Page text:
Some country decides to stop using of AstraZeneca vaccine

The Netherlands has become the latest country to suspend use of the Oxford-AstraZeneca coronavirus vaccine over concerns about possible side effects.

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The Dutch government said the move, which will last until at least 29 March, was a precaution.

The Republic of Ireland earlier made a similar decision over reports of blood clotting events in adults in Norway.

But the World Health Organisation says there is no link between the jab and an increased risk of developing a clot.

The European Medicines Agency (EMA) - who is currently carrying out a review into incidents of blood clots - says the vaccine's benefits continue to outweigh its risks.

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Denmark, Norway, Bulgaria, Iceland and Thailand have already halted their use of the AstraZeneca vaccine.

What measures did the Dutch government take?

In a statement, the Dutch government said it was acting out of precaution following reports from Denmark and Norway of possible serious side effects.

"We can't allow any doubts about the vaccine," Dutch Health Minister Hugo de Jonge said.

"We have to make sure everything is right, so it is wise to pause for now."

Sunday's decision will now cause delays in the Dutch vaccination program.

The authorities had pre-ordered 12 million doses of AstraZeneca, with nearly 300,000 jabs scheduled in the next two weeks.

What did AstraZeneca say?

In a statement, AstraZeneca said there was no evidence of an increased risk of clotting due to the vaccine.

It said that across the EU and United Kingdom there had been 15 events of deep-vein thrombosis (DVT) and 22 events of pulmonary embolism reported among those vaccinated.

media captionThe front-line doctor photographing the pandemic

"Around 17 million people in the EU and UK have now received our vaccine, and the number of cases of blood clots reported in this group is lower than the hundreds of cases that would be expected among the general population," said Ann Taylor, the firm's chief medical officer.

"The nature of the pandemic has led to increased attention in individual cases and we are going beyond the standard practices for safety monitoring of licensed medicines in reporting vaccine events, to ensure public safety."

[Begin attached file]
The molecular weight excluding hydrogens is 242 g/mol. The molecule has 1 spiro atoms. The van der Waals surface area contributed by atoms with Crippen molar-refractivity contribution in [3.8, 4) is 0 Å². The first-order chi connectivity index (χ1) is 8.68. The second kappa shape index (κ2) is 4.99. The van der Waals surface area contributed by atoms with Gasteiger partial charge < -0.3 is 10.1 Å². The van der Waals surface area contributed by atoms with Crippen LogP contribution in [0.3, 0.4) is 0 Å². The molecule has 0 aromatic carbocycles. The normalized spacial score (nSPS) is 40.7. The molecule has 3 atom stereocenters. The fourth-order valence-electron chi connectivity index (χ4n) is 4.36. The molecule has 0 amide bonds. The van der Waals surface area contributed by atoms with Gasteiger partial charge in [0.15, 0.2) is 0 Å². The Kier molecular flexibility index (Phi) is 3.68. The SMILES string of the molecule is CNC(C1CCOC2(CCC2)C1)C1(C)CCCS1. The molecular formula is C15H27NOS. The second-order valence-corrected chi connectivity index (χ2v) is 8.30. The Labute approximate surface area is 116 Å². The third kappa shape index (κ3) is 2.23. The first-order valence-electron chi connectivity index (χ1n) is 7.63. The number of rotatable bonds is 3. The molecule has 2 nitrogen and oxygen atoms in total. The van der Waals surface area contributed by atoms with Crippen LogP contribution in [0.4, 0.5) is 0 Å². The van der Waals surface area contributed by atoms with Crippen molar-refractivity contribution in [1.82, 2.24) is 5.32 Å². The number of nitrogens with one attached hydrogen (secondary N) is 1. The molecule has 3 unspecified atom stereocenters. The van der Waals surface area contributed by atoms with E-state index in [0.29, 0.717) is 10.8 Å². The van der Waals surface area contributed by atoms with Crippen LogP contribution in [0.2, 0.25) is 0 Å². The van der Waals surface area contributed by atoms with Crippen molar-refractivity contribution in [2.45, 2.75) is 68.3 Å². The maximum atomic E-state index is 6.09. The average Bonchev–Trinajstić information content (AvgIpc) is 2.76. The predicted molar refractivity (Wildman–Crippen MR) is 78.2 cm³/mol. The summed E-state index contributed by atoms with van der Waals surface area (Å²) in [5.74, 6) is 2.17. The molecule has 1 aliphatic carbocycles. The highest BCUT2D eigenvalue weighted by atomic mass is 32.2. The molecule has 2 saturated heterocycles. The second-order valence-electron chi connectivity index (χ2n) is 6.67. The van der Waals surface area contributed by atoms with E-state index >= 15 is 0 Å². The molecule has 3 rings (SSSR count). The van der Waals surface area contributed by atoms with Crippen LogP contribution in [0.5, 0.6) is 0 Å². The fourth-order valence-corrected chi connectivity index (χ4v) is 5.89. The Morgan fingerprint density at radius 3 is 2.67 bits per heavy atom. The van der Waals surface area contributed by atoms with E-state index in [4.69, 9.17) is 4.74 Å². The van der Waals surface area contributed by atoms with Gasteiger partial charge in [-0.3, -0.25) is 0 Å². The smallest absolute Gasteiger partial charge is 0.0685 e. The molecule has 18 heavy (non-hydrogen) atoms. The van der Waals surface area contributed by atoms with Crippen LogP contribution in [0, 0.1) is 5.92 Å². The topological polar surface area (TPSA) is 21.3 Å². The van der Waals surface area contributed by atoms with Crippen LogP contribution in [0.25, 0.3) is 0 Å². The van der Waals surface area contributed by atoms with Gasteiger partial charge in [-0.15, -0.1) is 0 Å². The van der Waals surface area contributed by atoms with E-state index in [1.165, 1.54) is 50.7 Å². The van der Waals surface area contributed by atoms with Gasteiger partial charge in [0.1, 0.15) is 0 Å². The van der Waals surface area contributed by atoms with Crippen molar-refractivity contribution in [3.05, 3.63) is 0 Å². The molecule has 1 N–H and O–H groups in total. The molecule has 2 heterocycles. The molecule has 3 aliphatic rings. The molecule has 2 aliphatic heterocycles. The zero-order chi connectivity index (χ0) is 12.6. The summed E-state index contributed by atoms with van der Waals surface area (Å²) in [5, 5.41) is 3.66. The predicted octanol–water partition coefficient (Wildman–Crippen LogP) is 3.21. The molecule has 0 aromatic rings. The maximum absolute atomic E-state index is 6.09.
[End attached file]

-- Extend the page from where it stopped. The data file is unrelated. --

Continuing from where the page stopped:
A German medical care union is warning of a shortfall of intensive care (ICU) nurses as a larger number of workers consider moving to other jobs.

According to the German Interdisciplinary Association for Intensive Care and Emergency Medicine (DIVI), around 32% of specialist nurses said they are thinking of switching jobs.

"We absolutely have to stop this flight from the nursing profession," DIVI President Gernot Marx told Germany's Funke Media Group on Sunday.

"We need to improve the working conditions and the attractiveness" of intensive care nursing, he added.

COVID in Germany has strained the capacity of intensive care stations. According to DIVI, just over 3,800 intensive care beds are currently free in Germany.

Meanwhile, state elections are being held Sunday in Baden-Württemberg and Rhineland-Palatinate. Due to coronavirus, a record number of ballots will be cast by mail. Those who show up to polling stations will be subject to strict hygiene regulations. 

On Sunday, Germany's Robert Koch Institute for disease control reported 10,790 new COVID cases.  

Ireland's vaccine task force has recommended temporarily suspending the rollout of AstraZeneca's COVID vaccine. The decision comes after several EU countries also stopped administering the shots last week over blood clot concerns. 

Ireland's deputy chief medical officer Ronan Glynn said the recommendation was "precautionary" following a report from the Norwegian Medicines Agency outlining "four new reports of serious blood clotting events in adults after vaccination."

Several European countries suspend AstraZeneca vaccine

Asia 

Singapore said on Sunday it hopes to start reopening its borders to tourists at the end of 2021 and could allow travel with Australia even sooner under a "travel bubble" that could start in July. 

The travel bubble would allow vaccinated people to travel between Singapore and Australia.

Prime Minister Lee Hsien Loong said in a TV interview that said Singapore was also discussing the use of "vaccine certificates" with other countries.

"As the vaccine rolls out, not only in Australia but in other countries, we will reopen more bubbles," he said. 

Authorities in Pakistan are imposing a partial lockdown in areas of Punjab, as a third COVID wave grips the country's largest province. 

Authorities have already fined dozens of marriage halls and restaurants for violating the new restrictions. 

Middle East

Protests have erupted in a number of cities and provincial towns in Jordan over the government's handling of the coronavirus, a day after oxygen ran out at a state hospital leading to the deaths of at least six COVID-19 patients.

Hundreds of people took to the streets in defiance of a night curfew in the northern city of Irbid and several other provincial cities including a neighborhood in the capital, Amman, and the city of Salt. Protesters also gathered further south in Karak city and the port city of Aqaba.

"Down with the government. We don't fear coronavirus," hundreds of youths chanted in Irbid, where outrage at the hospital scandal combined with anger over tighter restrictions was evident on the streets.

Source 

https://www.reuters.com/article/us-health-coronavirus-netherlands/netherlands-halts-use-of-astrazeneca-covid-19-vaccine-idUSKBN2B60OV?il=0